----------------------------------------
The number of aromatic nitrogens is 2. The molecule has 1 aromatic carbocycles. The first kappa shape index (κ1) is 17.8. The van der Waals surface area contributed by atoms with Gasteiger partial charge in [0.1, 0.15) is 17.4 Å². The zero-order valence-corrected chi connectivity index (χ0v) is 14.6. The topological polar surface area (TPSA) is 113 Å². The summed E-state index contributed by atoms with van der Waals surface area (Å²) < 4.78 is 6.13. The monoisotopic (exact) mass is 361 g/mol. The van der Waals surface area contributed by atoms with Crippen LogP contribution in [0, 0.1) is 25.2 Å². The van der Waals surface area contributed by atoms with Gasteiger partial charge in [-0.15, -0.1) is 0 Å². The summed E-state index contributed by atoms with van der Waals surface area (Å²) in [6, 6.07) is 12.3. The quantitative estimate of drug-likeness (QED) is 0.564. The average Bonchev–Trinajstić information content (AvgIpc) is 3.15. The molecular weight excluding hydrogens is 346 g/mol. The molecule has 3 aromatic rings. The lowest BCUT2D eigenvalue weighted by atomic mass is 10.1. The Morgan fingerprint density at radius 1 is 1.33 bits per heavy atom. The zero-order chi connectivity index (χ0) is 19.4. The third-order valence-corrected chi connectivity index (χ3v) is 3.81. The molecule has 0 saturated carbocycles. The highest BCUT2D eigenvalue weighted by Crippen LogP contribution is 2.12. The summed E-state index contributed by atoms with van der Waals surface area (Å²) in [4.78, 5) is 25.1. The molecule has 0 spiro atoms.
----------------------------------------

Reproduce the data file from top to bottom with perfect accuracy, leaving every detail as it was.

The number of aromatic nitrogens is 2. The molecule has 1 aromatic carbocycles. The first kappa shape index (κ1) is 17.8. The van der Waals surface area contributed by atoms with Gasteiger partial charge in [0.1, 0.15) is 17.4 Å². The zero-order valence-corrected chi connectivity index (χ0v) is 14.6. The topological polar surface area (TPSA) is 113 Å². The summed E-state index contributed by atoms with van der Waals surface area (Å²) < 4.78 is 6.13. The monoisotopic (exact) mass is 361 g/mol. The van der Waals surface area contributed by atoms with Crippen LogP contribution in [0, 0.1) is 25.2 Å². The van der Waals surface area contributed by atoms with Gasteiger partial charge in [-0.15, -0.1) is 0 Å². The summed E-state index contributed by atoms with van der Waals surface area (Å²) in [6, 6.07) is 12.3. The quantitative estimate of drug-likeness (QED) is 0.564. The average Bonchev–Trinajstić information content (AvgIpc) is 3.15. The molecular weight excluding hydrogens is 346 g/mol. The molecule has 3 aromatic rings. The lowest BCUT2D eigenvalue weighted by atomic mass is 10.1. The Morgan fingerprint density at radius 1 is 1.33 bits per heavy atom. The zero-order chi connectivity index (χ0) is 19.4. The third-order valence-corrected chi connectivity index (χ3v) is 3.81. The molecule has 0 saturated carbocycles. The highest BCUT2D eigenvalue weighted by Crippen LogP contribution is 2.12. The summed E-state index contributed by atoms with van der Waals surface area (Å²) in [4.78, 5) is 25.1. The molecule has 0 spiro atoms.